NASCAR

NASCAR Hall of Fame Class of 2021 revealed

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Credit (L–R): Patrick Smith/Getty Images, Mary Hodge/NASCAR, Motorsports Images and Archives

The NASCAR Hall of Fame‘s Class of 2021 was revealed Tuesday afternoon, with three members set to be immortalised for their accomplishments: Dale Earnhardt Jr., Red Farmer, and Mike Stefanik.

Earnhardt Jr., a two-time champion of the now-Xfinity Series and current NBC analyst, was one of NASCAR’s most iconic drivers during his career. He won the Cup Series‘ Most Popular Driver Award every year from 2003 to his final season in 2017, while his #8 and #88 cars are two that have become synonymous with the sport’s present-day reputation. The two-time Daytona 500 winner also has twenty-six Cup victories to his name. With his induction, he joins his father and seven-time premier series champion Dale Earnhardt Sr. in the Hall of Fame.

A member of the famed Alabama Gang, Farmer might not have much of a resume in the Cup Series, but his short track record is one of the best in all of stock car racing. Scoring at least 700 victories in his career and three Late Model Sportsman titles in the late 1960s, he continues to race today even into his nineties.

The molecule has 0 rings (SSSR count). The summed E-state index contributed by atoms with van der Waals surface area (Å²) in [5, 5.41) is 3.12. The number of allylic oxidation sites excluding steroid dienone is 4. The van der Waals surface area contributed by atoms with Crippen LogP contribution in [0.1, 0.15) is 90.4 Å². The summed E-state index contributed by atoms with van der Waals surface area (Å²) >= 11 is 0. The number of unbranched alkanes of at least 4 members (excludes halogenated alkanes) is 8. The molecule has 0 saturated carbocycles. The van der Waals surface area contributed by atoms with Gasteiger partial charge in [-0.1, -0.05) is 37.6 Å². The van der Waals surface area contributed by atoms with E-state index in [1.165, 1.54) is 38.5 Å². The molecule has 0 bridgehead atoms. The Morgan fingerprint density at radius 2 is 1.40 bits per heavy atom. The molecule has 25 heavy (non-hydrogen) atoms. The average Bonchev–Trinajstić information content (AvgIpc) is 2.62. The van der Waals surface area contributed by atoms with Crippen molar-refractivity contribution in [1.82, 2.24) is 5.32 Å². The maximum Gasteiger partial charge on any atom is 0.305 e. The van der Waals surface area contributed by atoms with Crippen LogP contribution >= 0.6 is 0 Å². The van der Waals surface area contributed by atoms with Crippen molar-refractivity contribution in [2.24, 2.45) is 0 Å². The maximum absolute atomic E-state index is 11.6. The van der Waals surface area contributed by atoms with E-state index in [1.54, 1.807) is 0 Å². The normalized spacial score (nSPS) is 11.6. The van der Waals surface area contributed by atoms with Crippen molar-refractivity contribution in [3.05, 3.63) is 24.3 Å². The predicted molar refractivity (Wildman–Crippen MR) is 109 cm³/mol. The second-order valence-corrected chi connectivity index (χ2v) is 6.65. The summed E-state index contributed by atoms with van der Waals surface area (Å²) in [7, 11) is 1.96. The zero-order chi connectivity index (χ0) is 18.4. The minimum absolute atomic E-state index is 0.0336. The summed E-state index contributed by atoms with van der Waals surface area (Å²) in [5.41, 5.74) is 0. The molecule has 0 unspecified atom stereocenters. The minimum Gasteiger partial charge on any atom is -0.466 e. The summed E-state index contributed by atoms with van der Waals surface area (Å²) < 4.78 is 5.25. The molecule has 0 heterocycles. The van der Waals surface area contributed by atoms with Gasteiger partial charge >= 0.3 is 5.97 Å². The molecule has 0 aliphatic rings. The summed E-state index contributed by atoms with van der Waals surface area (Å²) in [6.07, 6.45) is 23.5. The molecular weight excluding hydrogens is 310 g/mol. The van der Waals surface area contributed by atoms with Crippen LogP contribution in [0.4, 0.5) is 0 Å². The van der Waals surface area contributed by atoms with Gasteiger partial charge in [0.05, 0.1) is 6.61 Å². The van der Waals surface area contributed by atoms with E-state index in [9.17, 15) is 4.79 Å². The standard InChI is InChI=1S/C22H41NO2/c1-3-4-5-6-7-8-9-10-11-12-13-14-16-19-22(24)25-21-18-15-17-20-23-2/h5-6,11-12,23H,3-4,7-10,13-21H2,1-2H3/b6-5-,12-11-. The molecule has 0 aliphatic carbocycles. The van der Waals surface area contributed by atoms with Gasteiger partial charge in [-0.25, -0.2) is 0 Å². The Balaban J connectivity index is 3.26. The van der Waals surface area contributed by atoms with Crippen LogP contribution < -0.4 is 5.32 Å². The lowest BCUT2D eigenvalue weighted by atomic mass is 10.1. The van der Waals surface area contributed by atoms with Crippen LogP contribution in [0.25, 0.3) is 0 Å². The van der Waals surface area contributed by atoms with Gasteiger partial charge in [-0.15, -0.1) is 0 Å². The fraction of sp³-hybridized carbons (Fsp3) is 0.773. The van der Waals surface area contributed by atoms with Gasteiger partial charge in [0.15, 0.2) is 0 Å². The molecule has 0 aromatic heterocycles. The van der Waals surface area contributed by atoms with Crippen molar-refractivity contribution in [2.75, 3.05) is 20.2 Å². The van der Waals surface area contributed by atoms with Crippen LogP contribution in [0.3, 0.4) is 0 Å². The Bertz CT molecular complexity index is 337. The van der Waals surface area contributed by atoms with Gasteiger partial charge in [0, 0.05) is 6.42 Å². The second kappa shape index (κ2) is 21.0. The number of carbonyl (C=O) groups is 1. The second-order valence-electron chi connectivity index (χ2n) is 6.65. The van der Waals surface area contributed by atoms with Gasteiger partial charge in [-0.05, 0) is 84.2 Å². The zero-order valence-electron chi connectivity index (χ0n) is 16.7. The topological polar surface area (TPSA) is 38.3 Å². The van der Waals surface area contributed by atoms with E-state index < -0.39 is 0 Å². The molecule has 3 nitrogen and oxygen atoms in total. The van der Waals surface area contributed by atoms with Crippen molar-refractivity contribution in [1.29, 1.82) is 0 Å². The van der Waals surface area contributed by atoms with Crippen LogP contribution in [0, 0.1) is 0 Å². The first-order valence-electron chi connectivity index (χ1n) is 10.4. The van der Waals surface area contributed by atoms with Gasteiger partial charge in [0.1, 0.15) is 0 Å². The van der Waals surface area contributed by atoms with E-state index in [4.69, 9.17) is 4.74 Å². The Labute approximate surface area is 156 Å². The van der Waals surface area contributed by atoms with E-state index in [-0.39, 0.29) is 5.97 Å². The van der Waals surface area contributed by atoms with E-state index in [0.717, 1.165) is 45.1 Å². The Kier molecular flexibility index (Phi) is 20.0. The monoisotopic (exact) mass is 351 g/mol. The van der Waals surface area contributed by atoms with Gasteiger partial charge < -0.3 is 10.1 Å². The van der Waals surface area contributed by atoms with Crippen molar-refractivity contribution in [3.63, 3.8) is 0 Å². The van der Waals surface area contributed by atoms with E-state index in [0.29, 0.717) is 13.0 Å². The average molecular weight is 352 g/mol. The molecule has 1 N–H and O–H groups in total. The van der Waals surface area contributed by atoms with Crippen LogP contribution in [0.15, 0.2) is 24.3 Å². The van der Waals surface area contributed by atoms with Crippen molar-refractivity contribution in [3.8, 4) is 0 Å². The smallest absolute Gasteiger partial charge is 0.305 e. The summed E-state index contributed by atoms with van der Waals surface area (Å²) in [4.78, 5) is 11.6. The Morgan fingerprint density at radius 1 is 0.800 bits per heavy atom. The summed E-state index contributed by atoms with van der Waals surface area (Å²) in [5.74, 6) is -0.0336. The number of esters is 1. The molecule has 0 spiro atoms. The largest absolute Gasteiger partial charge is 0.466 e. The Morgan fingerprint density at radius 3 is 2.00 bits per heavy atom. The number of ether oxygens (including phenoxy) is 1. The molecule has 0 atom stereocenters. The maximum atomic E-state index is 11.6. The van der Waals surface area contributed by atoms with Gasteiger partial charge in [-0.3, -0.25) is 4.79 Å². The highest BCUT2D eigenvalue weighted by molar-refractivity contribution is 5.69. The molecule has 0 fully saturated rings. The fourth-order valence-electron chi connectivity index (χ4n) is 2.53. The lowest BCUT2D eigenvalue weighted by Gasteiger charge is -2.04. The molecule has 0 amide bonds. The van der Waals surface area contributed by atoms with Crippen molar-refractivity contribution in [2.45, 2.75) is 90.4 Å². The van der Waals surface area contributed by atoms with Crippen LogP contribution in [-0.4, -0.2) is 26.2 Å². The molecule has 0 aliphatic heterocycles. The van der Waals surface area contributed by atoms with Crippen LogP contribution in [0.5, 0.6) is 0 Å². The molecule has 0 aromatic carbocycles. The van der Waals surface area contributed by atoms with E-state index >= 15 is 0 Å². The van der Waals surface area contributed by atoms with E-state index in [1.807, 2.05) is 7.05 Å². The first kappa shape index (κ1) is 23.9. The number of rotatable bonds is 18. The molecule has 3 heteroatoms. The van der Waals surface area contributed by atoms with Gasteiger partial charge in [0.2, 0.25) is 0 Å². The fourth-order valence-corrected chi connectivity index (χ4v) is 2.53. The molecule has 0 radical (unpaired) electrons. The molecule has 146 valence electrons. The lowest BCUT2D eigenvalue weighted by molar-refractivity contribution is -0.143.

Stefanik, who passed away last September, is the most decorated driver in NASCAR history by championship count. He scored seven titles in the Whelen Modified Tour and two more in the now-ARCA Menards Series East to make it nine total NASCAR championships. He has 74 wins in the Modified Tour.

Prior to the class reveal, Ralph Seagraves was honoured with the Landmark Award for his contributions to the sport. The head of tobacco company R.J. Reynolds‘ marketing division, he helped get the Winston cigarette brand into NASCAR by sponsoring the Cup Series—with the Winston Cup Series name lasting over three decades—and helping the sport reach new heights.

For the Class of 2021, the Hall of Fame elected to reduce its inductees to just three members per class as the pool of deserving figures begins to decrease. As part of the current process, voters choose two candidates from the Modern Era Ballot (within the last 60 years, meaning 1961 for this class) and one Pioneer Ballot (pre-1961). Earnhardt and Stefanik fall under the Modern Era list, with farmer in the Pioneer.

Nominees were announced in April. Names on the Modern Era Ballot included the Alabama Gang’s Neil Bonnett, twenty-one-time Cup winner Jeff Burton, former Cup star Carl Edwards, “Mr. September” Harry Gant, five-time weekly series champion Larry Phillips, twenty-three-time Cup victor Ricky Rudd, and four-time Cup title-winning crew chief Kirk Shelmerdine. The Pioneer Ballot featured champion crew chief Jake Elder, car builder Banjo Matthews, longtime driver Hershel McGriff, and Holman-Moody car owner Ralph Moody.

Former NASCAR President Mike Helton, female Cup racer Janet Guthrie, the first flagman Alvin Hawkins, and Pocono Raceway founder Joseph Mattioli were other candidates for the Landmark Award.

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